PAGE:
Crack-ing the Media Myth

Published date01 March 2010
Date01 March 2010
Subject MatterArticles
Crack-ing the Media Myth
Reconsidering Sentencing Severity for
Cocaine Offenders by Drug Type
Richard D. Hartley
and J. Mitchell Miller
Federal narcotics sentencing policy, most notably for cocaine, has been criticized in regard to its
excessive severity and racially disparate outcomes. Crack cocaine was heavily portrayed in the
media during the 1980s as a dire social threat directly worsening the crime rate, a threat taken
seriously as indicated by greater legislative enactment of mandatory minimums specifically
targeting narcotics offenses. The research here uses a theoretical-mixed methodological symmetry
(focal concerns perspective—content/regression analysis) to explore media portrayal of, and case
outcomes for, crack versus powder cocaine offenders. Media portrayals of powder and crack
cocaine offenders are considered through examination of USA today articles. These media portrayals
are compared with official outcomes through a temporally corresponding regression analysis of
federal crack and powder cocaine offenders from federal district court. Findings inform discussion
of policy implications and invite scrutiny of media construction of crime problems.
crack cocaine, cocaine sentencing, content analysis
A wide range of critics have called for reform of federal cocaine sentencing policy in recent years.
The criticism centers on charges that sentencing for cocaine offenses are unfair and inefficient, con-
cerns seemingly validated directly by racially disparate sentencing outcomes and the failure of the
drug war generally (Gray, 2001; Jensen, Gerber, & Mosher, 2004; Tonry, 1995). A legislative effort
to ‘‘gettough’’ on narcotics offenders anchored a crime control outlook popularized during and since
the Reagan administration. This effort has been frequently portrayed as responsive to a media-
incited moral panic about cocaine and specifically the crack cocaine epidemic of the 1980s, which
was characterized as extremely socially threatening and crime inducing (The Sentencing Project,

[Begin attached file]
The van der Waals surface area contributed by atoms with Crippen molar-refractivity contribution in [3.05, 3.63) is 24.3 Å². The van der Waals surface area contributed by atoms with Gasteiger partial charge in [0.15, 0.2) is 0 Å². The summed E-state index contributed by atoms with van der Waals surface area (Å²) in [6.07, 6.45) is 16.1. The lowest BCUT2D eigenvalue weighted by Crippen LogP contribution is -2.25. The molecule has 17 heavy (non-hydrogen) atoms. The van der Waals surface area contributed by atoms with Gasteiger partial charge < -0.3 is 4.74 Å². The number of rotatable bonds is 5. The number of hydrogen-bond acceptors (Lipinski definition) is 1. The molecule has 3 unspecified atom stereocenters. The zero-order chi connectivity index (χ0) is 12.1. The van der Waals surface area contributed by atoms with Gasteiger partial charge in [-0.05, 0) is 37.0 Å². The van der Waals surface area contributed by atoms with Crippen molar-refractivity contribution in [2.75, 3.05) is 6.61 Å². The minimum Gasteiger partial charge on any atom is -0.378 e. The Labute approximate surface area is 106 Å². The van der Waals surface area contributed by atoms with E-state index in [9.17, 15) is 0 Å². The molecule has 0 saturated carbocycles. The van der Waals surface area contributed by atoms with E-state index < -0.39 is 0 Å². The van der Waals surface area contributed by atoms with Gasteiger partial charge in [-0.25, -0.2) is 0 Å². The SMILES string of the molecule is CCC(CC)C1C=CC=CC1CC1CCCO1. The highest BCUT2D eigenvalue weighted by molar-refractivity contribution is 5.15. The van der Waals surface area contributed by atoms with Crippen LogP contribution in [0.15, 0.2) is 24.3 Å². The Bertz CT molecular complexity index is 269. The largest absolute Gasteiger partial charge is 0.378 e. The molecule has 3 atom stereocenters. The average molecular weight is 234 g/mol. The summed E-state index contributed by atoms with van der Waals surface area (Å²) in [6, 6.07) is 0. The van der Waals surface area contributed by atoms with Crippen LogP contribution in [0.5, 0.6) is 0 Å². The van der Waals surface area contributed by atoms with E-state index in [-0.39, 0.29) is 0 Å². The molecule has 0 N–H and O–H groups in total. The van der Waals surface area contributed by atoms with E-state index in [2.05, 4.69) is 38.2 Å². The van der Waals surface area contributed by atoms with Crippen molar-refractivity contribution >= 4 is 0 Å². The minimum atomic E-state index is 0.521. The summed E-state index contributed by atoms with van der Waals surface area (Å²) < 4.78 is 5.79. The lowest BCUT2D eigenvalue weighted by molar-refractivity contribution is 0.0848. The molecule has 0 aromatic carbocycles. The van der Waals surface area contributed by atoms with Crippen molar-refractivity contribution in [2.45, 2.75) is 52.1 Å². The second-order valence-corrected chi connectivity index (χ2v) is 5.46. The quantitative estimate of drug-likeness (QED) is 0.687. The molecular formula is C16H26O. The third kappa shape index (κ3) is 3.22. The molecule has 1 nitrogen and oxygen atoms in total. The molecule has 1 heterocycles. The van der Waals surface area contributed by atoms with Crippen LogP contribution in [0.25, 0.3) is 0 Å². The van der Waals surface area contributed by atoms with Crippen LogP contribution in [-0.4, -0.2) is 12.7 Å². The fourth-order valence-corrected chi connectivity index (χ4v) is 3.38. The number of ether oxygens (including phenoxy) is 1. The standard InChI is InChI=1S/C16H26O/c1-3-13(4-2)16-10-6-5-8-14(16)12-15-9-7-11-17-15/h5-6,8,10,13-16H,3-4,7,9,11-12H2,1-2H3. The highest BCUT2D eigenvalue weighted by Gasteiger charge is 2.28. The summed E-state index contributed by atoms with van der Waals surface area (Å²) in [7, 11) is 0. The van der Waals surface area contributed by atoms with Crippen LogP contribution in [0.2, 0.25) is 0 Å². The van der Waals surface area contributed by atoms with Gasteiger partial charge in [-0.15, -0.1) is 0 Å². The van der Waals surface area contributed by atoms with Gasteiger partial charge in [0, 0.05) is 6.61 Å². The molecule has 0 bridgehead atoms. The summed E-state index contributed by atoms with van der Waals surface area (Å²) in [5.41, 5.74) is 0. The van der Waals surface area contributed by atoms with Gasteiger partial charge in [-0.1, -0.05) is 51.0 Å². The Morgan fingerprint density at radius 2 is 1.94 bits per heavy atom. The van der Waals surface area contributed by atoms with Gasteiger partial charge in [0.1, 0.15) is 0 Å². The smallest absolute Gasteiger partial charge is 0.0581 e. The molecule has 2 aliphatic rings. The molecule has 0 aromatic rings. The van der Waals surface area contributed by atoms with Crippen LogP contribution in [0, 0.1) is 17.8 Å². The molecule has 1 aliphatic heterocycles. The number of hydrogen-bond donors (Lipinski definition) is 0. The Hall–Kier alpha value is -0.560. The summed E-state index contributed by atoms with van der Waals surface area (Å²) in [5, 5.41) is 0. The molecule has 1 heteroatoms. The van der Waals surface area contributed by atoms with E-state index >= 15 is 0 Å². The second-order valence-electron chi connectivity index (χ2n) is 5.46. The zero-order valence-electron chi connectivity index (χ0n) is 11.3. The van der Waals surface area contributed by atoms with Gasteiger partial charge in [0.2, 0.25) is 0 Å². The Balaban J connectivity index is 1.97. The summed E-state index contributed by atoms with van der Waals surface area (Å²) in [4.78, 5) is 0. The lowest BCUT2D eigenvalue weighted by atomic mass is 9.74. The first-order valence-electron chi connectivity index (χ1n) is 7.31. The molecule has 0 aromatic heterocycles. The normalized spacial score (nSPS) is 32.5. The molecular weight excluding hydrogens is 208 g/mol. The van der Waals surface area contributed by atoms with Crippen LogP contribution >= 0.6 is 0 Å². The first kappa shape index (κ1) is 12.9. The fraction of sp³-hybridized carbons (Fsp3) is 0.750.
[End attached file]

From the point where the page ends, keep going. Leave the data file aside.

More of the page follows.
The risks of drug use received national attention in 1986 after college basketball star Len Bias
died from an apparent cocaine overdose, with resultant media-led moral panic focusing on crack
in the inner city (Inciardi, Pottieger, & Surrat, 1996). In response, Congress enacted numerous man-
datory minimum penalties specifically targeting various narcotics and violent offenses under the
Department of Criminal Justice, College of Public Policy, University of Texas at San Antonio, San Antonio, Texas
Corresponding Author:
Richard D. Hartley, Department of Criminal Justice, College of Public Policy, University of Texas at San Antonio, 501 W.
Durango Boulevard, San Antonio, TX 78207 Email:
Criminal Justice Review
35(1) 67-89
ª2010 Georgia State University
Reprints and permission:
DOI: 10.1177/0734016809348359
Anti Drug Abuse Act of 1986 (Pub. L. No. 99-570, 100 Stat. 3207 (1986)) and the Omnibus Anti
Drug Abuse Act of 1988 (Pub. L. No. 100-690, 102 Stat. 4181 (1988)).
These mandatory minimum statutes increased the number of individuals receiving lengthy prison
sentences by subjecting mid- or low-level participants to the same penalties as major distributors of
narcotics and by setting the mandatory minimum trigger for crack cocaine at an especially low
level—5 g. The passage of these comprehensive and wide-ranging mandatory minimum statutes
coupled with low-level minimum trigger thresholds for crack cocaine offenses increased the number
of cocaine, and especially crack cocaine, offenders being prosecuted, convicted, and sent to federal
prison. The sentence lengths of narcotics offenders under these statutes increased and made most